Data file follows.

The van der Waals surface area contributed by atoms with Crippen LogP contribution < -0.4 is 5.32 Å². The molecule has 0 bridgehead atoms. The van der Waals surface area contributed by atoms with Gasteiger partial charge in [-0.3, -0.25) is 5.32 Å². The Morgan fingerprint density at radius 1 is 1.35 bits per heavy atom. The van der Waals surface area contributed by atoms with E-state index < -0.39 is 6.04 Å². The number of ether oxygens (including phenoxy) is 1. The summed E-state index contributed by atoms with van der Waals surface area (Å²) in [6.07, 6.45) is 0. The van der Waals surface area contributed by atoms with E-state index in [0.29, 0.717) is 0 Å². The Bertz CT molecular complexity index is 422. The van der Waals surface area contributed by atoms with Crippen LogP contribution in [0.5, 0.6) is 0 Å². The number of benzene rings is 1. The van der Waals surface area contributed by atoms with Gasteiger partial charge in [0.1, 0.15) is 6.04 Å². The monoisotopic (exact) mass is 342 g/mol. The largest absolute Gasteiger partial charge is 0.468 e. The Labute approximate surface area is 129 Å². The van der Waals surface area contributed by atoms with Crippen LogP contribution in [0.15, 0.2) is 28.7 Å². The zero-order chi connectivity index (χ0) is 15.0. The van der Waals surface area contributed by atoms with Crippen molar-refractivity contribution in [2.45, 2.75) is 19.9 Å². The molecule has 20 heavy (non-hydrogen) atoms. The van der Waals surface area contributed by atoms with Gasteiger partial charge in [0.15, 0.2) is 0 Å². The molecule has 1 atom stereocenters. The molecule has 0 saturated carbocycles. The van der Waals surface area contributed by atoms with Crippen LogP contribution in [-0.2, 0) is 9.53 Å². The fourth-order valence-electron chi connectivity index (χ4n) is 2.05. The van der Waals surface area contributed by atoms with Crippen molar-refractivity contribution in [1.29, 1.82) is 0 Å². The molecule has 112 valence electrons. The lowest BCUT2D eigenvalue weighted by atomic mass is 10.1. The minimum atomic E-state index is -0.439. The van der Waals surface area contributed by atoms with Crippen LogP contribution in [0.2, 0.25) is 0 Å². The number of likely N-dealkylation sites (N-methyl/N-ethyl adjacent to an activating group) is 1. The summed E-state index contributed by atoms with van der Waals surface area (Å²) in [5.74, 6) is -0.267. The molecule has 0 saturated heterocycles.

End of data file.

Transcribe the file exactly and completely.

The van der Waals surface area contributed by atoms with Crippen LogP contribution < -0.4 is 5.32 Å². The molecule has 0 bridgehead atoms. The van der Waals surface area contributed by atoms with Gasteiger partial charge in [-0.3, -0.25) is 5.32 Å². The Morgan fingerprint density at radius 1 is 1.35 bits per heavy atom. The van der Waals surface area contributed by atoms with E-state index < -0.39 is 6.04 Å². The number of ether oxygens (including phenoxy) is 1. The summed E-state index contributed by atoms with van der Waals surface area (Å²) in [6.07, 6.45) is 0. The van der Waals surface area contributed by atoms with E-state index in [0.29, 0.717) is 0 Å². The Bertz CT molecular complexity index is 422. The van der Waals surface area contributed by atoms with Crippen LogP contribution in [0.5, 0.6) is 0 Å². The number of benzene rings is 1. The van der Waals surface area contributed by atoms with Gasteiger partial charge in [0.1, 0.15) is 6.04 Å². The monoisotopic (exact) mass is 342 g/mol. The largest absolute Gasteiger partial charge is 0.468 e. The Labute approximate surface area is 129 Å². The van der Waals surface area contributed by atoms with Crippen LogP contribution in [0.15, 0.2) is 28.7 Å². The zero-order chi connectivity index (χ0) is 15.0. The van der Waals surface area contributed by atoms with Crippen molar-refractivity contribution in [2.45, 2.75) is 19.9 Å². The molecule has 20 heavy (non-hydrogen) atoms. The van der Waals surface area contributed by atoms with Gasteiger partial charge in [0.15, 0.2) is 0 Å². The molecule has 1 atom stereocenters. The molecule has 0 saturated carbocycles. The van der Waals surface area contributed by atoms with Crippen LogP contribution in [-0.2, 0) is 9.53 Å². The fourth-order valence-electron chi connectivity index (χ4n) is 2.05. The van der Waals surface area contributed by atoms with Crippen molar-refractivity contribution in [1.29, 1.82) is 0 Å². The molecule has 112 valence electrons. The lowest BCUT2D eigenvalue weighted by atomic mass is 10.1. The minimum atomic E-state index is -0.439. The van der Waals surface area contributed by atoms with Crippen LogP contribution in [0.2, 0.25) is 0 Å². The number of likely N-dealkylation sites (N-methyl/N-ethyl adjacent to an activating group) is 1. The summed E-state index contributed by atoms with van der Waals surface area (Å²) in [5.74, 6) is -0.267. The molecule has 0 saturated heterocycles.